Studio visit to Simon Andrews

Persimmons, Simon Andrews, Oil on canvas 24 x 48 inches

I’ve been living life in the fast lane – it’s a complaint that many retirees make. They don’t know where the time goes. Is it forgetfulness? Or are we just so happy to be doing all the things we had hoped to do while grinding away at a day job – and now that we have time to do our own thing, time goes full tilt forward.

All that, to say that about a month or six weeks ago, I had a blog comment from an upcoming artist, happy to have read my blog about Eri Ishii and expressing a wish for someone to publish a critique for his work.

That piqued my interest and I arranged for a day in Vancouver where I would have enough time to go to his studio and see his work.

We arrived around noon on a day threatening to rain. The  apartment was one of those three story walk-ups from the post-War era, plain, utilitarian, covered with stucco complete with little glass bits in it.  The way up to the apartment was a bit torturous, there being no single staircase, but off shoots. The numbering system was not in the best practices of current way-finding.

When we entered, there was a strong odor of turpentine since his medium is oil on board and oil on canvas.  Every bit of wall space was serving as storage space for his paintings ranging from a small size about 4 inches by 4, up to larger ones worthy of a entry way with 12 foot ceilings.

Women by a river, Simon Andrews, Oil on panel 48 x 48 inches

One bedroom in his apartment was devoted to his studio and he was working at a painting at his easel; but there was another one set up with a painting in progress. There was a drop cloth on the floor to catch the spills, and my impression was that there was good reason to have the cloth there. He seems to work with a generous use of solvents and liquid paint.

This young man, I’m guessing he’s in his thirties,  had given up a prestigious and well-paid job as an art director with an electronic games company, voluntarily taking a demotion to be an artist within the electronic game  industry with the same company, and then finally was frustrated with the interference he got from the new  art director asking him to change his concepts this way and that. He decided to become a painter, full time.

Winter pond, Simon Andrews Oil on panel 16 x 16  inches

By the decoration or lack of, in his apartment you can see his complete devotion to his art. The walls are crammed with paintings, there is little furniture, the kitchen takes up no more room than necessary. His lovely wife  is his muse.

The vast majority of his work is figurative.

I asked him where he had studied, but he replied that he had not taken any courses. He had learned everything from studying books, especially noting what his favourite masters did. Those would be Manet, van Gogh, Gaugin on the French side and Gustav Klimpt and maybe Egon Schiele on an Austrian note. The post-Impressionists of France and Germany – the Nabis, Fauves, and the Blue Riders  – are also strong influences.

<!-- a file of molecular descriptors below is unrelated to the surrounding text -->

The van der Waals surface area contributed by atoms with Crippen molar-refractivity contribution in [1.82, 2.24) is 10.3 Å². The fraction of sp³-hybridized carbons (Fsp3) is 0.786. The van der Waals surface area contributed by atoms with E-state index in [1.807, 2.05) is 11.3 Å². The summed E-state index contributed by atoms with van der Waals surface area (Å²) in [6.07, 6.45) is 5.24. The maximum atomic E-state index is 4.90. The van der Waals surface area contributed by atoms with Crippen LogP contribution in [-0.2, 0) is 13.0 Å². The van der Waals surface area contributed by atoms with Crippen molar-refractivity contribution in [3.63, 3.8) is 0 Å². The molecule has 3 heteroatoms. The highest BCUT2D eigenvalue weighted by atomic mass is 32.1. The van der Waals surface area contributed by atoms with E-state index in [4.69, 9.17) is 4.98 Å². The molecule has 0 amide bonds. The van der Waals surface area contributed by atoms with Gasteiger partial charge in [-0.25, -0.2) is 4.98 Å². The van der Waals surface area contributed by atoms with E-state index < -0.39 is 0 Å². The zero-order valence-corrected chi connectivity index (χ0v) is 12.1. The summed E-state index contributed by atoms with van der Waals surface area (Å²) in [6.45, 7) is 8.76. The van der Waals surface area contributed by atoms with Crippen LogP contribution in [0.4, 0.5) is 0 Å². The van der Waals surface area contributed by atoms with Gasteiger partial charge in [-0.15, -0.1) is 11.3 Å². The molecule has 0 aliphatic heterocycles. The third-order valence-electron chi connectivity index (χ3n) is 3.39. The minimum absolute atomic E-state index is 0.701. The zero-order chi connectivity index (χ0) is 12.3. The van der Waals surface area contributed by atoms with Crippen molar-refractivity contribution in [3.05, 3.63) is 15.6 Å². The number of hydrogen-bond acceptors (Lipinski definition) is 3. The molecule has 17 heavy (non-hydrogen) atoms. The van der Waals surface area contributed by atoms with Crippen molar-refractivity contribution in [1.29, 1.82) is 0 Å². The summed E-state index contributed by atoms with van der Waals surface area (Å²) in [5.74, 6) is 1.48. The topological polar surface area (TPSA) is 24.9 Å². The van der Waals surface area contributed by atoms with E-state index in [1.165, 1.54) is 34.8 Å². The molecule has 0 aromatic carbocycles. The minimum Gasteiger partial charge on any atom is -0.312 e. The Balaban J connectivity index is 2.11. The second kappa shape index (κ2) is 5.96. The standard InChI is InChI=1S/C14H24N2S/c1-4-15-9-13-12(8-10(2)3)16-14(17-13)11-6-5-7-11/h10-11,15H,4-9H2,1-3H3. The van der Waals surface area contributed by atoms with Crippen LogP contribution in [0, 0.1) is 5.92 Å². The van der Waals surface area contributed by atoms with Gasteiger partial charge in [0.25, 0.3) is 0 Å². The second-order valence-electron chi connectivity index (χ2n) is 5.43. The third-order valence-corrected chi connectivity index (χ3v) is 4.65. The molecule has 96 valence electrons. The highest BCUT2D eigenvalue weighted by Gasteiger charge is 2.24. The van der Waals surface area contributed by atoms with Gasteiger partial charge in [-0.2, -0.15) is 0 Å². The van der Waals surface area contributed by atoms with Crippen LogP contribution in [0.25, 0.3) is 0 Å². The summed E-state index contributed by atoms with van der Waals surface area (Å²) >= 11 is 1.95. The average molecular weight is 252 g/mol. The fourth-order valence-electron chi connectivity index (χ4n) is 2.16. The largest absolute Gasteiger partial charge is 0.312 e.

His smaller paintings are of landscape and still life, in the genre of the sixty-minute artist or the “painting a day” school. They are very fresh and painterly, often with subjects of mundane living – a collection of jars, a kitchen implement, the corner of a stove with a pot, glass ware, a corner of his studio materials. He finds beauty in the ordinary, the quotidian.

Stove top, Simon Andrews, Oil painting

He has a gutsy way with his paint when tackling landscapes . He’s not afraid to load on the paint, and yet they are controlled, both with regard to his use of colour and his ability to describe a location – and at the same time, there is a liberty of brush stroke to be envied. It’s those paradoxical elements that make for luscious painting.

Sublimation, Simon Andrews, Oil painting

In his figures, he uses strong colours like the post-Impressionists, especially the Nabis and the Fauves.  With these, he uses almost a Cezanne- or Picasso- like cubism to define the rounding of shapes and yet there is a draftsman’s quality that is true to the proportion to the body.  A quality that I like in these is that the forms are sensuous with a tender feeling of wonder at the beauty before him – there is not a drop of prurient disquiet.

This is a young man to watch.  He has already had some success with the Federation of Canadian Artists shows. He will find a niche here and maybe abroad if he continues in his search for expression.  It’s good solid craftsmanship married to idea that concerns us all – our common surroundings, the spouse in our life and the environment in our neighbourhood. All these are things to which we can all relate.

The trick will be for him to maintain his deep involvement with subject, for if he ever goes commercial,  it would be a danger for him to slip over the wire into slick craftsmanship as a demand for product arises.

If you would like to see a full gamut of his work, check out his web-site at:

members.shaw.ca/simonandrews/

and there is more on

www.etsy.com/shop/simonsandrews

And don’t be shy. If you live in Vancouver area and want a painting at a reasonable price, contact him through his web site. You’ll be encouraging an up-coming artist and doing yourself favour.

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2 Responses to “Studio visit to Simon Andrews”

  1. lesliepaints Says:

    Thank-you for sharing. These are absolutely beautiful. Best of success to Simon!

  2. Stephen Says:

    Hi K

    thanks for putting this out here
    I am amazed at this work.

    S

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